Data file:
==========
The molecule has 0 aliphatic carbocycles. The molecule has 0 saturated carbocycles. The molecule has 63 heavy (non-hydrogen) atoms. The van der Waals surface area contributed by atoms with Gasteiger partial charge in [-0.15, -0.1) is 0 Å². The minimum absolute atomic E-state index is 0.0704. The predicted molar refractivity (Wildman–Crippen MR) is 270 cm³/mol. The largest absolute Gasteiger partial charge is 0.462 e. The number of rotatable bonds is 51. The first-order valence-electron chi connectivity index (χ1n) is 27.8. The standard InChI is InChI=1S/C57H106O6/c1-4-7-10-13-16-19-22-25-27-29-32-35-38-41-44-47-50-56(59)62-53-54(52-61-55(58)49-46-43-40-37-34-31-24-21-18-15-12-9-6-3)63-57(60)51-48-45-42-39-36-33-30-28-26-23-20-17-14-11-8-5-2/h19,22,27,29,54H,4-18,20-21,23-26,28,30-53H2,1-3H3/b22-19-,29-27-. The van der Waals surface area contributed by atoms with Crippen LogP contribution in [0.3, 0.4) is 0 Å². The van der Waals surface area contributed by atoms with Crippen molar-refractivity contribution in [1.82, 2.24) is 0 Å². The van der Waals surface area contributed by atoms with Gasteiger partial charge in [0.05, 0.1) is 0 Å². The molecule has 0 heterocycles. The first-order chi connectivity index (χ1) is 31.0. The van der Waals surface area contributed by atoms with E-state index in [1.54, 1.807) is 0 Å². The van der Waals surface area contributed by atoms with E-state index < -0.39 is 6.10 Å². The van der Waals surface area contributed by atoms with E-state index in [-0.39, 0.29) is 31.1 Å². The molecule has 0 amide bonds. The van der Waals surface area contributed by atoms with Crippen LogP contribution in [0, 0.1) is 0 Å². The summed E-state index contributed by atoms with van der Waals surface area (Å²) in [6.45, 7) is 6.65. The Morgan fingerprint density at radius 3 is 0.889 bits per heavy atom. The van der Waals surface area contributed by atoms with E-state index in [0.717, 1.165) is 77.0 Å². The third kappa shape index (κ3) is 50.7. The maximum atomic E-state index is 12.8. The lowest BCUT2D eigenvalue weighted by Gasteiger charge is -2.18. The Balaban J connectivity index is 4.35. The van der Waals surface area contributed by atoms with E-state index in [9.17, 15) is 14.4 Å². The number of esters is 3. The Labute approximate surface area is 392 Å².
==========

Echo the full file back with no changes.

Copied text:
The molecule has 0 aliphatic carbocycles. The molecule has 0 saturated carbocycles. The molecule has 63 heavy (non-hydrogen) atoms. The van der Waals surface area contributed by atoms with Gasteiger partial charge in [-0.15, -0.1) is 0 Å². The minimum absolute atomic E-state index is 0.0704. The predicted molar refractivity (Wildman–Crippen MR) is 270 cm³/mol. The largest absolute Gasteiger partial charge is 0.462 e. The number of rotatable bonds is 51. The first-order valence-electron chi connectivity index (χ1n) is 27.8. The standard InChI is InChI=1S/C57H106O6/c1-4-7-10-13-16-19-22-25-27-29-32-35-38-41-44-47-50-56(59)62-53-54(52-61-55(58)49-46-43-40-37-34-31-24-21-18-15-12-9-6-3)63-57(60)51-48-45-42-39-36-33-30-28-26-23-20-17-14-11-8-5-2/h19,22,27,29,54H,4-18,20-21,23-26,28,30-53H2,1-3H3/b22-19-,29-27-. The van der Waals surface area contributed by atoms with Crippen LogP contribution in [0.3, 0.4) is 0 Å². The van der Waals surface area contributed by atoms with Crippen molar-refractivity contribution in [1.82, 2.24) is 0 Å². The van der Waals surface area contributed by atoms with Gasteiger partial charge in [0.05, 0.1) is 0 Å². The molecule has 0 heterocycles. The first-order chi connectivity index (χ1) is 31.0. The van der Waals surface area contributed by atoms with E-state index in [1.54, 1.807) is 0 Å². The van der Waals surface area contributed by atoms with E-state index < -0.39 is 6.10 Å². The van der Waals surface area contributed by atoms with E-state index in [-0.39, 0.29) is 31.1 Å². The molecule has 0 amide bonds. The van der Waals surface area contributed by atoms with Crippen LogP contribution in [0, 0.1) is 0 Å². The summed E-state index contributed by atoms with van der Waals surface area (Å²) in [6.45, 7) is 6.65. The Morgan fingerprint density at radius 3 is 0.889 bits per heavy atom. The van der Waals surface area contributed by atoms with E-state index in [0.717, 1.165) is 77.0 Å². The third kappa shape index (κ3) is 50.7. The maximum atomic E-state index is 12.8. The lowest BCUT2D eigenvalue weighted by Gasteiger charge is -2.18. The Balaban J connectivity index is 4.35. The van der Waals surface area contributed by atoms with E-state index in [9.17, 15) is 14.4 Å². The number of esters is 3. The Labute approximate surface area is 392 Å².